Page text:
McGill Alert / Alerte de McGill

Updated: Mon, 07/15/2024 - 16:07

Gradual reopening continues on downtown campus. See Campus Public Safety website for details.

La réouverture graduelle du campus du centre-ville se poursuit. Complément d'information : Direction de la protection et de la prévention.

Polio and Vaccination

Canadian stamp polio

Date of issue: September 2, 2005
Printer: Canadian Bank Note Company
Design: Debbie Adams

Poliomyelitis

Poliomyelitis is caused by a virus that primarily affects the oropharynx and intestinal tract. In a small number of people, it spreads from these sites to the spinal cord, where it destroys motor neurons and results in paralysis. In Canada, the disease reached an epidemic proportion in the 1950s, with approximately 9000 cases and 500 deaths in 1953.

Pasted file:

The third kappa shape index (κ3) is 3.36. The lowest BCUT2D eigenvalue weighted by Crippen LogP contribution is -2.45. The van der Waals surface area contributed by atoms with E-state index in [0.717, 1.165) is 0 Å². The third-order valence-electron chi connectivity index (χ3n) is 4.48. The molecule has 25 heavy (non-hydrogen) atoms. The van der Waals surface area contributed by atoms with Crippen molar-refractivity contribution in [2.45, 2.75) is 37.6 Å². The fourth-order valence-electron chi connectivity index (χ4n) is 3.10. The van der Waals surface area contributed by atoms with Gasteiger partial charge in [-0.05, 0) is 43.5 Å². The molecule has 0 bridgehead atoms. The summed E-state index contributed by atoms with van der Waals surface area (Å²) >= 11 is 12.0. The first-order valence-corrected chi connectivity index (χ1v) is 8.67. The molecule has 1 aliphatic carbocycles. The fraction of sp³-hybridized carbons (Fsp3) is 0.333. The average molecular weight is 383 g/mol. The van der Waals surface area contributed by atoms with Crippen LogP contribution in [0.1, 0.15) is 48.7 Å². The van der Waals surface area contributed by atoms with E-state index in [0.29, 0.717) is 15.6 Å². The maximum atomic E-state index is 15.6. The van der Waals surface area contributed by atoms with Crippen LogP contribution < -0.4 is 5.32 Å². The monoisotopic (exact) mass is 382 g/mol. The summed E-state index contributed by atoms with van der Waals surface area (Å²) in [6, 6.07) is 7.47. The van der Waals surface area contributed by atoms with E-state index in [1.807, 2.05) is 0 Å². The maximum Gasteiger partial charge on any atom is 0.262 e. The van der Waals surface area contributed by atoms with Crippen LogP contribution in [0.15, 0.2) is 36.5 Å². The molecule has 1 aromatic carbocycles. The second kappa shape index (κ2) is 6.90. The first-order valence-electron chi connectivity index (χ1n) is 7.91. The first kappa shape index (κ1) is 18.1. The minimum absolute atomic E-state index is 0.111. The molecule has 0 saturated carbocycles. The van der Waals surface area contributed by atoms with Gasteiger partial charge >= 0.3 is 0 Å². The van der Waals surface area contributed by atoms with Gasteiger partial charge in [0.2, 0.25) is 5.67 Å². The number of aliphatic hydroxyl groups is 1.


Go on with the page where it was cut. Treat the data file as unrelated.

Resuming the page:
Scientists and managers at the University of Toronto’s Connaught Medical Research laboratories played an important role in the development of a vaccine to stop this and other polio epidemics. Their first contribution was the development of a medium for mass-producing the virus. This was supplied to Dr. Jonas Salk, who used it to create an inactivated viral vaccine in 1952. Following clinical trials, both Canada and the U.S. licensed it for clinical use in 1955. However, the entire U.S. vaccination program was soon halted after 79 children who had received the U.S. manufactured vaccine contracted polio. Connaught’s vaccine remained unassociated with this complication and the Canadian immunization effort continued successfully, helping to renew confidence in the vaccine.

The Stamp

The stamp was issued to mark the 50th anniversary of Canada’s program of universal polio vaccination. It shows images of six “colorful” children jumping and playing, free of the realistic black and white leg braces in the foreground. The first-day cover shows the children in outline with the original Connaught Company vaccine vial and box.

First-day cover polio

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